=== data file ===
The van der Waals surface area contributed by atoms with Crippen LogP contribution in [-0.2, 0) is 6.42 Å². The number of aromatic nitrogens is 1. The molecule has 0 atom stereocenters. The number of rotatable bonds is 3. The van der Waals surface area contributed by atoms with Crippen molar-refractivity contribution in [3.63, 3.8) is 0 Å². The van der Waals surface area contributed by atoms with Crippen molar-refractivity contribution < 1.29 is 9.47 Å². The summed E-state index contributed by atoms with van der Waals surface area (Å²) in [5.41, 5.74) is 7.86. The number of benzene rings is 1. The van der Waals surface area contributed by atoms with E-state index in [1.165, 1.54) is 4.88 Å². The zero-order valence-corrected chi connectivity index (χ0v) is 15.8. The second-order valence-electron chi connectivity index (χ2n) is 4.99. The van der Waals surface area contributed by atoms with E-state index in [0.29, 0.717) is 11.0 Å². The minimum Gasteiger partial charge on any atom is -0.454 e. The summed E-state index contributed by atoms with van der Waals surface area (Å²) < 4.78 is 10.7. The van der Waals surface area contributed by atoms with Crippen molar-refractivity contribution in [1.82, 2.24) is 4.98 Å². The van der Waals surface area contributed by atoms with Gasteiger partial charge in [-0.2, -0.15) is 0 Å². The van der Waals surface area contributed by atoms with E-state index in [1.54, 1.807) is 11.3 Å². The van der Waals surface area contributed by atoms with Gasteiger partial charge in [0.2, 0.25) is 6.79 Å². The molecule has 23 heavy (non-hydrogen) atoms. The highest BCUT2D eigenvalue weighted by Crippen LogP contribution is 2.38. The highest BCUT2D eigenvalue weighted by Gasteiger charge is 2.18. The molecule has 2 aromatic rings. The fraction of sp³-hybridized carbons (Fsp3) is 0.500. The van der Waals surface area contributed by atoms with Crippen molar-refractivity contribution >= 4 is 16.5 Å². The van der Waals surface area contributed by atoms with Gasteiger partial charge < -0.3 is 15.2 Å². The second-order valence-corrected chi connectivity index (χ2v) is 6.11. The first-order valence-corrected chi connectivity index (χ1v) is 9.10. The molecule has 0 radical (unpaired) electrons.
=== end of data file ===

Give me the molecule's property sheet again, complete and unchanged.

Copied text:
The van der Waals surface area contributed by atoms with Crippen LogP contribution in [-0.2, 0) is 6.42 Å². The number of aromatic nitrogens is 1. The molecule has 0 atom stereocenters. The number of rotatable bonds is 3. The van der Waals surface area contributed by atoms with Crippen molar-refractivity contribution in [3.63, 3.8) is 0 Å². The van der Waals surface area contributed by atoms with Crippen molar-refractivity contribution < 1.29 is 9.47 Å². The summed E-state index contributed by atoms with van der Waals surface area (Å²) in [5.41, 5.74) is 7.86. The number of benzene rings is 1. The van der Waals surface area contributed by atoms with E-state index in [1.165, 1.54) is 4.88 Å². The zero-order valence-corrected chi connectivity index (χ0v) is 15.8. The second-order valence-electron chi connectivity index (χ2n) is 4.99. The van der Waals surface area contributed by atoms with E-state index in [0.29, 0.717) is 11.0 Å². The minimum Gasteiger partial charge on any atom is -0.454 e. The summed E-state index contributed by atoms with van der Waals surface area (Å²) < 4.78 is 10.7. The van der Waals surface area contributed by atoms with Crippen molar-refractivity contribution in [1.82, 2.24) is 4.98 Å². The van der Waals surface area contributed by atoms with Gasteiger partial charge in [-0.2, -0.15) is 0 Å². The van der Waals surface area contributed by atoms with E-state index in [1.54, 1.807) is 11.3 Å². The van der Waals surface area contributed by atoms with Gasteiger partial charge in [0.2, 0.25) is 6.79 Å². The molecule has 23 heavy (non-hydrogen) atoms. The highest BCUT2D eigenvalue weighted by Crippen LogP contribution is 2.38. The highest BCUT2D eigenvalue weighted by Gasteiger charge is 2.18. The molecule has 2 aromatic rings. The fraction of sp³-hybridized carbons (Fsp3) is 0.500. The van der Waals surface area contributed by atoms with Crippen molar-refractivity contribution >= 4 is 16.5 Å². The van der Waals surface area contributed by atoms with Gasteiger partial charge < -0.3 is 15.2 Å². The second-order valence-corrected chi connectivity index (χ2v) is 6.11. The first-order valence-corrected chi connectivity index (χ1v) is 9.10. The molecule has 0 radical (unpaired) electrons.